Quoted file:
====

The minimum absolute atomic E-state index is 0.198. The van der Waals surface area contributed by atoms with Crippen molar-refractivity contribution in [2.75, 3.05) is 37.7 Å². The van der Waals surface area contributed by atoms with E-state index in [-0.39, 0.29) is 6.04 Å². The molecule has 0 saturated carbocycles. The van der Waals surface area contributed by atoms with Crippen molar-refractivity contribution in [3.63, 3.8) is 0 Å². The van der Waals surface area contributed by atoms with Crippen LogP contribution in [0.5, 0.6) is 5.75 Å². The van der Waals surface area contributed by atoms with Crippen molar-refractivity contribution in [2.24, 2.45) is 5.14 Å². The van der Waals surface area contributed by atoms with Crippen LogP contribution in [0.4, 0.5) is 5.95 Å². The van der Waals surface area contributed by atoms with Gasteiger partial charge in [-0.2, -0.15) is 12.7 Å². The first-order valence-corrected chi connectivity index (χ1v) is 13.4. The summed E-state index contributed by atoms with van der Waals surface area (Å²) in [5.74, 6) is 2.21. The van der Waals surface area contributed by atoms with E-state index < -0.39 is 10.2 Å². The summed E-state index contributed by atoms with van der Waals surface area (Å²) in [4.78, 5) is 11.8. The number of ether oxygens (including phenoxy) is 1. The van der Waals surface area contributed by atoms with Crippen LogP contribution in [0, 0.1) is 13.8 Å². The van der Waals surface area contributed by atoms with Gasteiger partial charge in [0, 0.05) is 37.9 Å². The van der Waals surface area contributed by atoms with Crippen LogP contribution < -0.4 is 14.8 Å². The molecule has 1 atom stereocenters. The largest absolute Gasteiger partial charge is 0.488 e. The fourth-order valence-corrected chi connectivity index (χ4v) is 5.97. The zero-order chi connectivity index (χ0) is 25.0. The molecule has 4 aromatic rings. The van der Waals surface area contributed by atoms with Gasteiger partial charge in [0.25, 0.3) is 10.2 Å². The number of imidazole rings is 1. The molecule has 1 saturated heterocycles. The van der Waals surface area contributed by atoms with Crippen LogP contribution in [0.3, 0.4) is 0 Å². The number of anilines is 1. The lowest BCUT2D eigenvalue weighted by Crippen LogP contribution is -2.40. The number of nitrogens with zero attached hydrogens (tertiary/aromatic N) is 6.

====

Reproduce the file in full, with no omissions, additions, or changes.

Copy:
The minimum absolute atomic E-state index is 0.198. The van der Waals surface area contributed by atoms with Crippen molar-refractivity contribution in [2.75, 3.05) is 37.7 Å². The van der Waals surface area contributed by atoms with E-state index in [-0.39, 0.29) is 6.04 Å². The molecule has 0 saturated carbocycles. The van der Waals surface area contributed by atoms with Crippen molar-refractivity contribution in [3.63, 3.8) is 0 Å². The van der Waals surface area contributed by atoms with Crippen LogP contribution in [0.5, 0.6) is 5.75 Å². The van der Waals surface area contributed by atoms with Crippen molar-refractivity contribution in [2.24, 2.45) is 5.14 Å². The van der Waals surface area contributed by atoms with Crippen LogP contribution in [0.4, 0.5) is 5.95 Å². The van der Waals surface area contributed by atoms with Gasteiger partial charge in [-0.2, -0.15) is 12.7 Å². The first-order valence-corrected chi connectivity index (χ1v) is 13.4. The summed E-state index contributed by atoms with van der Waals surface area (Å²) in [5.74, 6) is 2.21. The van der Waals surface area contributed by atoms with E-state index < -0.39 is 10.2 Å². The summed E-state index contributed by atoms with van der Waals surface area (Å²) in [4.78, 5) is 11.8. The number of ether oxygens (including phenoxy) is 1. The van der Waals surface area contributed by atoms with Crippen LogP contribution in [0, 0.1) is 13.8 Å². The van der Waals surface area contributed by atoms with Gasteiger partial charge in [0, 0.05) is 37.9 Å². The van der Waals surface area contributed by atoms with Crippen LogP contribution < -0.4 is 14.8 Å². The molecule has 1 atom stereocenters. The largest absolute Gasteiger partial charge is 0.488 e. The fourth-order valence-corrected chi connectivity index (χ4v) is 5.97. The zero-order chi connectivity index (χ0) is 25.0. The molecule has 4 aromatic rings. The van der Waals surface area contributed by atoms with Gasteiger partial charge in [0.25, 0.3) is 10.2 Å². The number of imidazole rings is 1. The molecule has 1 saturated heterocycles. The van der Waals surface area contributed by atoms with Crippen LogP contribution in [0.3, 0.4) is 0 Å². The number of anilines is 1. The lowest BCUT2D eigenvalue weighted by Crippen LogP contribution is -2.40. The number of nitrogens with zero attached hydrogens (tertiary/aromatic N) is 6.